TICK BITE BASICS
After recently reviewing many peer reviewed articles on tick bites and the diseases they can carry, I have summarized the information for our patients.
Please remember that you can always call us to discuss your particular situation.
We are happy to help you sort things out.
Here are some facts:
The latest information as of last summer is that 30% of the deer ticks in Albemarle County carry Lyme disease and 40% of deer ticks in Nelson County are carriers.
There are many types of ticks in the United States. The risk of developing infection related to a tick bite depends on the geographic location, season of the year, type of tick and for Lyme disease, how long the tick was attached to the skin.
The risk for acquiring a tick borne infection is quite low, even if the tick has been attached, fed and is actually carrying an infectious agent.
Ticks only transmit infection after they have attached and then taken a blood meal.
The deer tick that transmits Lyme disease must feed for approximately 12-24 hours before transmission of Lyme disease.
After a person is bitten by a deer tick, the health care provider will likely advise one of two approaches.
- Observe and treat if signs or symptoms of infection develop.
- Treat with preventative antibiotic immediately.
There is no benefit of blood testing for Lyme disease at the time of the tick bite, it takes two to six weeks for the blood test to show a positive result if the infection has been transmitted.
TICK BITE PREVENTION
Please be sure to do a tick check if you have been exposed.
Use careful coverage while in high likely exposure.
Tuck pants into socks, use insect repellant
Shower after exposure
Wear lighter colored clothing so ticks are easier to see
The clothes you wear on your hike can be put in the dryer on high heat for five minutes, ticks do not like dry high heat,
Chickens can be great for eating tick, especially guinea hens.
Ticks like a warm moist environment, they do not like the sun.
Check your animals for ticks.
Before seeking medical attention, carefully remove the tick from the skin.
Make note of its appearance.
The best removal tool is the “Tick Key” available at Blue Ridge Mountain Sports and online.
Using fine tweezers, grasp the tick as close to the skin as possible.
Do not use any topical liquids or materials on the tick as they may cause the tick to act like a syringe and inject bodily fluids into the wound.
Pull backwards gently but firmly using an even steady pressure, no jerk or twist.
Do not squeeze, crush or puncture the body of the tick, since its bodily fluids may contain infection-causing organisms.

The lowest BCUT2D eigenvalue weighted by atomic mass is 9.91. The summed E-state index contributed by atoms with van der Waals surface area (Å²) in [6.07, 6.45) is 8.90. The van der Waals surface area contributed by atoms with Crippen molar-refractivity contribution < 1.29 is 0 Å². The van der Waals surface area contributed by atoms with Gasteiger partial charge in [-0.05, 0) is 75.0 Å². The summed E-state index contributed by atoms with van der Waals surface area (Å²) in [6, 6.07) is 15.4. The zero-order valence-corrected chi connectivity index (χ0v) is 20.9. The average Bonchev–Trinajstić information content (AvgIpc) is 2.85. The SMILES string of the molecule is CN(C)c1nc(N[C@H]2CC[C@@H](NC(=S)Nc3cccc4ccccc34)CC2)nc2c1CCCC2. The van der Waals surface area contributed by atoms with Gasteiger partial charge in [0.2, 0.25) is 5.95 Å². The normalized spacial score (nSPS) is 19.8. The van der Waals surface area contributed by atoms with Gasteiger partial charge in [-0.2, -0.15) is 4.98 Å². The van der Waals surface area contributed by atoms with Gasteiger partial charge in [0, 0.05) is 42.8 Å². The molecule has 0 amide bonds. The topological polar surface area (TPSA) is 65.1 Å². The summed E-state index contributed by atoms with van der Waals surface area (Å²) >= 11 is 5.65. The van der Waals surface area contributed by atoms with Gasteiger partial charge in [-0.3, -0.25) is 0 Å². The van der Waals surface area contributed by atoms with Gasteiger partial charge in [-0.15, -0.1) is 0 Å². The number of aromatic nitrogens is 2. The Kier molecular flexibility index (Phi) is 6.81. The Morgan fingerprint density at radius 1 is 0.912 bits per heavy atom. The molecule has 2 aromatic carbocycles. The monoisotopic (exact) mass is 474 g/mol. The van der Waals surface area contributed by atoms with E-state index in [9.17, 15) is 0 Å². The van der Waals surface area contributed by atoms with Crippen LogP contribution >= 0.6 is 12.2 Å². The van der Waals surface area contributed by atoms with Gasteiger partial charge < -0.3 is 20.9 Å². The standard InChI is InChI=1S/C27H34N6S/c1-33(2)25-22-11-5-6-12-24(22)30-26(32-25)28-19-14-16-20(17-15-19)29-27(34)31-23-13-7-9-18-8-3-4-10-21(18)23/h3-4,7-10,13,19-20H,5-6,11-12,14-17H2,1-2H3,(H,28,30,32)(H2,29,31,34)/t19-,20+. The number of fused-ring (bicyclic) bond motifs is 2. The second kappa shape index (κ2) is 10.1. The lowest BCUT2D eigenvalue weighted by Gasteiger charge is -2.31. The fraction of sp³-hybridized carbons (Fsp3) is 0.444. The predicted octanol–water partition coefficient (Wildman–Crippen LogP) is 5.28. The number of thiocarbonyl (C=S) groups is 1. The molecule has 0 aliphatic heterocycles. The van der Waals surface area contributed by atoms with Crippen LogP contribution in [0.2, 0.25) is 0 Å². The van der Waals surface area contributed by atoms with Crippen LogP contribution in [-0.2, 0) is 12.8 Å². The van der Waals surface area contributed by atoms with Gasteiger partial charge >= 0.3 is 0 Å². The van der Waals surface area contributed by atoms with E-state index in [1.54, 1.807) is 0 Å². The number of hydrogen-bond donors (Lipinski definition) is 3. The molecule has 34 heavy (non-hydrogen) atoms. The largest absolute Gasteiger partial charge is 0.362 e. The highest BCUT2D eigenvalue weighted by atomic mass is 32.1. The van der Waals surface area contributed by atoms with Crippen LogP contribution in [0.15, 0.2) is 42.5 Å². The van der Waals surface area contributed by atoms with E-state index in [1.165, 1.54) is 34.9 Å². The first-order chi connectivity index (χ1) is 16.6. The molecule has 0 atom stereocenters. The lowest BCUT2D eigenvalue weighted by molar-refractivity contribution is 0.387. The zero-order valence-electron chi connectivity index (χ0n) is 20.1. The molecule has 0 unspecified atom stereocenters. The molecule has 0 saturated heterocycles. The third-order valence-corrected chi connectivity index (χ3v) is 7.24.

After removing the tick, wash the skin and hands with soap and water.
If any mouth parts of the tick remain in the skin, these should be left alone, they will be expelled on their own. Attempts to remove these parts may result in significant skin trauma.
After the Tick is Removed
Please make note of the size of the tick, whether it was attached to the skin, if it was engorged, and how long it was attached.
The size and color of the tick help to determine what kind of tick it was.
Ticks that are brown and the size of poppy seeds or pencil point are deer ticks. They can transmit the bacteria that causes Lyme disease. They are common from Maine to Virginia and in the Midwest.
Ticks that are brown with a white collar and are about the size of a pencil eraser are dog ticks. These ticks do not carry Lyme disease but can carry rocky mountain spotted fever which can cause serious illness and can be fatal.
Ticks that are brown to black with a white splotch on their back are called Lone Star ticks and can spread an illness called, STARI. This can cause a rash like Lyme disease but no other Lyme like symptoms. This tick can also carry Ehrlichiosis, another tick borne disease which can cause severe symptoms such as high fever, headache.
Only ticks that have been attached and have finished feeding can transmit Lyme disease. After arriving on the skin, the tick that spreads Lyme disease usually takes 24 hours before feeding begins. At least 36-48 hours of feeding is required for a tick to have fed and then transmit Lyme disease. At this point, the tick will be engorged.
If a deer tick has been attached for more than 36 hours and antibiotics can be given within 72 hours of tick removal, your health care provider may recommend antibiotic prophylaxis with a single dose of Doxcycline of 200 mg. If you cannot take doxycycline, it is not recommended that you be treated with an alternative antibiotic due to lack of clinical data and low risk of infection rate.
Many people are concerned that if antibiotics are not given early, Lyme disease will be incurable. This is not true. Even later stages of Lyme disease can be treated effectively with antibiotics.
If you have been bitten by a tick, please be aware of any signs of rash, fever, joint pain, headache.
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